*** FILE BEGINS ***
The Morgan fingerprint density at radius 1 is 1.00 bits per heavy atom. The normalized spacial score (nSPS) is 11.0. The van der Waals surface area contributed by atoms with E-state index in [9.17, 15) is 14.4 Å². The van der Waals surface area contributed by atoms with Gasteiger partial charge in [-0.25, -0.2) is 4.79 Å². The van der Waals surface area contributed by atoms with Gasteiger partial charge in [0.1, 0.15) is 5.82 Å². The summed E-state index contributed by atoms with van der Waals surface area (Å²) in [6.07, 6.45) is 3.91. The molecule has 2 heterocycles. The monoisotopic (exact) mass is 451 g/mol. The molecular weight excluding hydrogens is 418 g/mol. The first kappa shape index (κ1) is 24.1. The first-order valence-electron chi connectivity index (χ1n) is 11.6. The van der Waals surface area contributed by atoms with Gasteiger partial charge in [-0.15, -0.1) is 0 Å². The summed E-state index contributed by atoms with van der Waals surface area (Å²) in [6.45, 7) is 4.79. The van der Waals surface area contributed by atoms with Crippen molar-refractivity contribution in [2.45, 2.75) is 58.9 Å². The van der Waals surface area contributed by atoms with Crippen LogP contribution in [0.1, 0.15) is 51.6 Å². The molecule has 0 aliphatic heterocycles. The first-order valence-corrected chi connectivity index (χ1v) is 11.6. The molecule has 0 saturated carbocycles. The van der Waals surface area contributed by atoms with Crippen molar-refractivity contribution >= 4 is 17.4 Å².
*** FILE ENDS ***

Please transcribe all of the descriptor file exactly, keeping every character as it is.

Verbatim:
The Morgan fingerprint density at radius 1 is 1.00 bits per heavy atom. The normalized spacial score (nSPS) is 11.0. The van der Waals surface area contributed by atoms with E-state index in [9.17, 15) is 14.4 Å². The van der Waals surface area contributed by atoms with Gasteiger partial charge in [-0.25, -0.2) is 4.79 Å². The van der Waals surface area contributed by atoms with Gasteiger partial charge in [0.1, 0.15) is 5.82 Å². The summed E-state index contributed by atoms with van der Waals surface area (Å²) in [6.07, 6.45) is 3.91. The molecule has 2 heterocycles. The monoisotopic (exact) mass is 451 g/mol. The molecular weight excluding hydrogens is 418 g/mol. The first kappa shape index (κ1) is 24.1. The first-order valence-electron chi connectivity index (χ1n) is 11.6. The van der Waals surface area contributed by atoms with Gasteiger partial charge in [-0.15, -0.1) is 0 Å². The summed E-state index contributed by atoms with van der Waals surface area (Å²) in [6.45, 7) is 4.79. The van der Waals surface area contributed by atoms with Crippen molar-refractivity contribution in [2.45, 2.75) is 58.9 Å². The van der Waals surface area contributed by atoms with Crippen LogP contribution in [0.1, 0.15) is 51.6 Å². The molecule has 0 aliphatic heterocycles. The first-order valence-corrected chi connectivity index (χ1v) is 11.6. The molecule has 0 saturated carbocycles. The van der Waals surface area contributed by atoms with Crippen molar-refractivity contribution >= 4 is 17.4 Å².